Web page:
Through all this, she still had her personality and was cognitively developing very well. Development continued until she was prescribed Clonazepam (Klonopin), a psychoactive drug meant to control the errant electrical signals in her brain and her 4th of eventually 7 daily pharmaceuticals. It dulled her, made her seizures worse. But the doctors and the parents, so desperate to find seizure relief for the sweet child, and ignorant in their own respects, kept increasing the dosage. Then switched to Clobazam (Onfi), a similar yet more terrible drug, and increased and increased and increased and finally, finally, the mother saw what was happening. She had researched and searched and called other parents and called the doctors and called more doctors and she realized that these medications were more frightening than the seizures. The seizures would interrupt life for a few hours or days, but only temporarily; the medications had taken their daughter’s personality and altered her brain. She could barely walk. She could barely swallow liquids and pureed foods. All her words faded, her smiles less frequent. Their world was broken and the parents mourned for their lost child who was still living.
But mourning is not giving up. They began reducing her medicine and saw improvements. The mother pressed on, learning all she could of the brain and seizures and then the whole body. Other parents helped immensely. The mother’s stubbornness proved invaluable in this fight. Diet changes. The mother had asked for the ketogenic diet before any meds, but the docs poo-poo’d the idea. Now she demanded it. Gluten-free, dairy-free, organic, GAPS, Specific Carbohydrates. The myoclonics continued but the large seizures ceased. One months, two months, three months, don’t say anything or you’ll jinx it, 6 months, 7 months, the father who doubted the strategy is all-in now, 11 months, 1 year. For 13 months, no convulsive seizures, even as medicine reduced. You can fight seizures with food and it is a powerful tool. The improvements continue, but food isn’t enough against such a devastating seizure disorder.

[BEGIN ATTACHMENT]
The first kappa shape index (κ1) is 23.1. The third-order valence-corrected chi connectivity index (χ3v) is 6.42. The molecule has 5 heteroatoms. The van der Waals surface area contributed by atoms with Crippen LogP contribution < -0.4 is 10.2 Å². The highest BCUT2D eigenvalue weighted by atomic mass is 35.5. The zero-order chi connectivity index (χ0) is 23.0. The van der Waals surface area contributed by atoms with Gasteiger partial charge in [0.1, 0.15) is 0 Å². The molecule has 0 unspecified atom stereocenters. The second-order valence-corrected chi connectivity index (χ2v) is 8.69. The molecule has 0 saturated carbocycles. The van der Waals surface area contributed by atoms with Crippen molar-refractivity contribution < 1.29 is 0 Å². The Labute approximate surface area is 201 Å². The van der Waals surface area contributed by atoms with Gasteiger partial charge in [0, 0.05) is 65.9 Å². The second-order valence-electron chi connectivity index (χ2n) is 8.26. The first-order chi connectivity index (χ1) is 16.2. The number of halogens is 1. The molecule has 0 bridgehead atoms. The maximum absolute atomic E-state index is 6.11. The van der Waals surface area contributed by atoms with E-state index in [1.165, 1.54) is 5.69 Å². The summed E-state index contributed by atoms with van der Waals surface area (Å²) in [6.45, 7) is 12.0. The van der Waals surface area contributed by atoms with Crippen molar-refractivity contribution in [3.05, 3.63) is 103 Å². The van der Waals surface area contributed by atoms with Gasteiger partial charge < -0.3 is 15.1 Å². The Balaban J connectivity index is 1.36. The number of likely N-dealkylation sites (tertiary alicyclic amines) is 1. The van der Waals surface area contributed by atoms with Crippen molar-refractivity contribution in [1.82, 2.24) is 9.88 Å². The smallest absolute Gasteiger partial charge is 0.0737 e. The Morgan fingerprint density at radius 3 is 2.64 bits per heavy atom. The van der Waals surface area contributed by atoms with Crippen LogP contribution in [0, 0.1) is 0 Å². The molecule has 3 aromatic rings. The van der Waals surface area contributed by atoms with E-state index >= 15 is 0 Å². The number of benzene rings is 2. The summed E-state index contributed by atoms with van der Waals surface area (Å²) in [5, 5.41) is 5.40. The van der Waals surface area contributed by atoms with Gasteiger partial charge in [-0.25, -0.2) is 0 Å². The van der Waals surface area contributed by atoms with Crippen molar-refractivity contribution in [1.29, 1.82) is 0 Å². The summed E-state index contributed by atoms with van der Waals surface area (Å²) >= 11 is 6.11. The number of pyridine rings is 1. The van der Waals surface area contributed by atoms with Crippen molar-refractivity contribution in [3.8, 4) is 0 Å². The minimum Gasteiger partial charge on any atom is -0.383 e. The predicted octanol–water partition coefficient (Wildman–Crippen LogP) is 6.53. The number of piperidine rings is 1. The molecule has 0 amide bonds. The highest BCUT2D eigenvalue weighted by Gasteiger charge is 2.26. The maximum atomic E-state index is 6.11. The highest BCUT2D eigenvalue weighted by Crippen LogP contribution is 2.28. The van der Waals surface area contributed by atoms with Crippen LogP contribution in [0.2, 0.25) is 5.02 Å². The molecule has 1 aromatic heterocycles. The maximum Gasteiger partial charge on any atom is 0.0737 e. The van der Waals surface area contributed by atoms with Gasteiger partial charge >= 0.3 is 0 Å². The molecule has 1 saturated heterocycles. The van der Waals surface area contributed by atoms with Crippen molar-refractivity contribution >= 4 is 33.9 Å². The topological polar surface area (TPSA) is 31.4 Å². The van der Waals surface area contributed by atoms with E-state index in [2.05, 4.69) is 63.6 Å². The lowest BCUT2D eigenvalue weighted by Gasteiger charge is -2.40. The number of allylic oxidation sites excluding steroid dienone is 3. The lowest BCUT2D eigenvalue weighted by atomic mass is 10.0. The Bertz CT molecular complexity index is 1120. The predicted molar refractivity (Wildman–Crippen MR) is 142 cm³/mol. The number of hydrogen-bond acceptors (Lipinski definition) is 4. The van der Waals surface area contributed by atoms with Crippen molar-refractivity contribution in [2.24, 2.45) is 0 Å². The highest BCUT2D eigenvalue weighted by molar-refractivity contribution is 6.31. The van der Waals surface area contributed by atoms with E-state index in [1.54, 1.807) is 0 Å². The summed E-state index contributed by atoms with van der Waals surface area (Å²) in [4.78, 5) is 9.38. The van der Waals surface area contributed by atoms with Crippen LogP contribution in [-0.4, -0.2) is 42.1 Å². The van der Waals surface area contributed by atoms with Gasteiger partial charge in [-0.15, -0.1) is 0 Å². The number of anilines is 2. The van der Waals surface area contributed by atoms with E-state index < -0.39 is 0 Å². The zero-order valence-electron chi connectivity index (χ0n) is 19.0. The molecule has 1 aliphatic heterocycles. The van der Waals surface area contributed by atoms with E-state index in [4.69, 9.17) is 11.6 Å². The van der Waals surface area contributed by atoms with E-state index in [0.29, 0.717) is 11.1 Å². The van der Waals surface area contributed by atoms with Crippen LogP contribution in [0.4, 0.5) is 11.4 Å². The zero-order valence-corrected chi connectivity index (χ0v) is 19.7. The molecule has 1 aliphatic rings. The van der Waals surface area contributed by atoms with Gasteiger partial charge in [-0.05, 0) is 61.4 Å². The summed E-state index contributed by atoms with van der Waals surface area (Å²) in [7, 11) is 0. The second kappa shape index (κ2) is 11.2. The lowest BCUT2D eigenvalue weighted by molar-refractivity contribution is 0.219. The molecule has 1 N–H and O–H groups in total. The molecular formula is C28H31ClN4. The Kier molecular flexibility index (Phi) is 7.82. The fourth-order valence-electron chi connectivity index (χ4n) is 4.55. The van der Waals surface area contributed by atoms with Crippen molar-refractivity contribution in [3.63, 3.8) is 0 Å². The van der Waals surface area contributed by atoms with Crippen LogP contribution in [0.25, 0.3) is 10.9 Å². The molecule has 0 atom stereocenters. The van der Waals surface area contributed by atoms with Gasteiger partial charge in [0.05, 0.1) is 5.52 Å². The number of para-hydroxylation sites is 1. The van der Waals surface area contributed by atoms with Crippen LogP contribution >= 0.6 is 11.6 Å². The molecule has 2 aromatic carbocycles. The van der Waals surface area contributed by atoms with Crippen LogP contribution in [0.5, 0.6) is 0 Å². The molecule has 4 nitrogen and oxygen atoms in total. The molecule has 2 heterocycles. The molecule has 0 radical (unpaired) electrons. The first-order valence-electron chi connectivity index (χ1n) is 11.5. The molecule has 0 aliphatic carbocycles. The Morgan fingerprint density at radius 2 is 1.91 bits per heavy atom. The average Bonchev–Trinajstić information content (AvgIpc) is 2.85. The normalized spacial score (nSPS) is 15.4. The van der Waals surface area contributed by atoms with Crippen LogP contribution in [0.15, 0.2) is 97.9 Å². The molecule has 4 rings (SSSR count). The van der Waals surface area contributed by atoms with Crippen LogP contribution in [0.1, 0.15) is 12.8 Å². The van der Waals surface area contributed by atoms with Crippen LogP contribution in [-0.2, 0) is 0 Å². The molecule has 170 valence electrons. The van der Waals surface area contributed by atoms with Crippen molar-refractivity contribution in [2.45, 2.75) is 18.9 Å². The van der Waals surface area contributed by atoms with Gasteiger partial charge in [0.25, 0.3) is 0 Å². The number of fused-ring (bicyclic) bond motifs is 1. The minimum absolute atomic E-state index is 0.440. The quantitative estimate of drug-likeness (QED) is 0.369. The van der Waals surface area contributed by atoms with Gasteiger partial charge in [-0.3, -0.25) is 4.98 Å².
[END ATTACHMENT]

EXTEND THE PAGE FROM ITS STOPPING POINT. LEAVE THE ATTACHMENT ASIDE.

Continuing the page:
Enter cannabis. Immediate cognitive improvement. Immediate seizure improvements. Family commenting how great she looks and how she’s making eye contact and engaging in play again. A plant, outlawed in so many places, is healing her brain and resurrecting the little girl from years ago. As the pharmaceuticals were further weaned, she was able to swallow and walk again. She would open the fridge and ask for food, taking bites of whole pieces, chewing carefully each precious bite. No more drooling, less myoclonics, shorter convulsives.
As her brain heals, she heals. As she heals, the family heals.
It’s emotionally difficult to imagine how different Franny’s life would be if cannabis was an option from the very beginning. And though we can never go back to change the past for our daughter, we can help change the future for other children and families yet to come.